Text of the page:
Secretary of Education Betsy DeVos helped bring national attention to the roiling West Virginia education debate by providing a show of support for the charter school bill last week, as well as separate legislation

DeVos might be trying to replicate what happened in Tennessee earlier this year. In April, she visisted the Volunteer State to promote school choice and publicly supported a bill to create ESAs. That legislation ultimately made its way to Gov. Bill Lee, a Republican, who signed it into law last month, although it attracted a significant amount of controversy along the way.

Photo: Jennifer Hanner, a teacher from Harts, W.Va., center, holds a sign last year during a protest. (John Raby/AP)

Follow us on Twitter @PoliticsK12. And follow the Politics K-12 reporters @EvieBlad @Daarel and @AndrewUjifusa.

Related Tags:

Commenting has been disabled on effective Sept. 8. Please visit our FAQ section for more details. To get in touch with us visit our contact page, follow us on social media, or submit a Letter to the Editor.


This content is provided by our sponsor. It is not written by and does not necessarily reflect the views of Education Week's editorial staff.
Teaching Webinar
6 Key Trends in Teaching and Learning
As we enter the third school year affected by the pandemic—and a return to the classroom for many—we come better prepared, but questions remain. How will the last year impact teaching and learning this school
Content provided by Instructure
This content is provided by our sponsor. It is not written by and does not necessarily reflect the views of Education Week's editorial staff.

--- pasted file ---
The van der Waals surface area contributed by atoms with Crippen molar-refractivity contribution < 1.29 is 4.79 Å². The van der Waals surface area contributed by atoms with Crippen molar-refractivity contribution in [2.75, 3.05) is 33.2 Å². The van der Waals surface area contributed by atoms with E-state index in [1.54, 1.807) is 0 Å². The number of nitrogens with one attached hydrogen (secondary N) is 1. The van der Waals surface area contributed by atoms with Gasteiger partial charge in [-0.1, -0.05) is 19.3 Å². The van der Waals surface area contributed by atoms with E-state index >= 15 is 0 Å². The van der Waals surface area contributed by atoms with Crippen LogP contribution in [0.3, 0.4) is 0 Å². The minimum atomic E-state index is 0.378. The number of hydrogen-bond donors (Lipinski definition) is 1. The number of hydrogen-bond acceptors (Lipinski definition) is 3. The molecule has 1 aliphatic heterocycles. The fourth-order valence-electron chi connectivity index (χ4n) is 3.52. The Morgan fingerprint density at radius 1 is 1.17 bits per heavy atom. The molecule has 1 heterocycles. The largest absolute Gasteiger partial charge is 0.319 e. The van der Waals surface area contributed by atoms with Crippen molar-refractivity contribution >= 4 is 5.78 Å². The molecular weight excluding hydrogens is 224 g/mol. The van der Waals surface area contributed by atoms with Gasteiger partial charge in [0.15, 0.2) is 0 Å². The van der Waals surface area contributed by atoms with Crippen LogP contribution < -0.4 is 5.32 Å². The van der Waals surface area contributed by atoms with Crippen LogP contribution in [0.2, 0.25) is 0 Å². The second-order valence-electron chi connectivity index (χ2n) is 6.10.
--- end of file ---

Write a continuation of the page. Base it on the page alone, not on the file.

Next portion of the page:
School & District Management Webinar
Ensuring Continuity of Learning: How to Prepare for the Next Disruption
Across the country, K-12 schools and districts are, again, considering how to ensure effective continuity of learning in the face of emerging COVID variants, politicized debates, and more. Learn from Alexandria City Public Schools superintendent
Content provided by Class
Teaching Profession Live Online Discussion What Have We Learned From Teachers During the Pandemic?
University of California, Santa Cruz, researcher Lora Bartlett and her colleagues spent months studying how the pandemic affected classroom teachers. We will discuss the takeaways from her research not only for teachers, but also for

EdWeek Top School Jobs

Teacher Jobs
Search over ten thousand teaching jobs nationwide — elementary, middle, high school and more.
View Jobs
Principal Jobs
Find hundreds of jobs for principals, assistant principals, and other school leadership roles.
View Jobs
Administrator Jobs
Over a thousand district-level jobs: superintendents, directors, more.
View Jobs
Support Staff Jobs
Search thousands of jobs, from paraprofessionals to counselors and more.
View Jobs

Read Next

Teaching Profession Opinion ‘A Culture of Care’: How Schools Can Alleviate Educator Stress This Year
It takes more than deep breathing to alleviate the stress teachers feel. Here's how to get to the root cause.
Sean Slade & Alyssa Gallagher
6 min read
shutterstock 740616958 resized
Teaching Profession Reported Essay Students Aren’t the Only Ones Grieving
Faced with so many losses stemming from the pandemic, what can be done to help teachers manage their own grief?
4 min read
Conceptual Illustration
Pep Montserrat for Education Week
Teaching Profession We Feel Your Grief: Remembering the 1,000 Plus Educators Who've Died of COVID-19
The heartbreaking tally of lives lost to the coronavirus continues to rise and take a steep toll on school communities.
3 min read
090321 1000 Educators Lost BS
Education Week
Teaching Profession Letter to the Editor Educators Have a Responsibility to Support the Common Good
A science teacher responds to another science teacher's hesitation to take the COVID-19 vaccine.
1 min read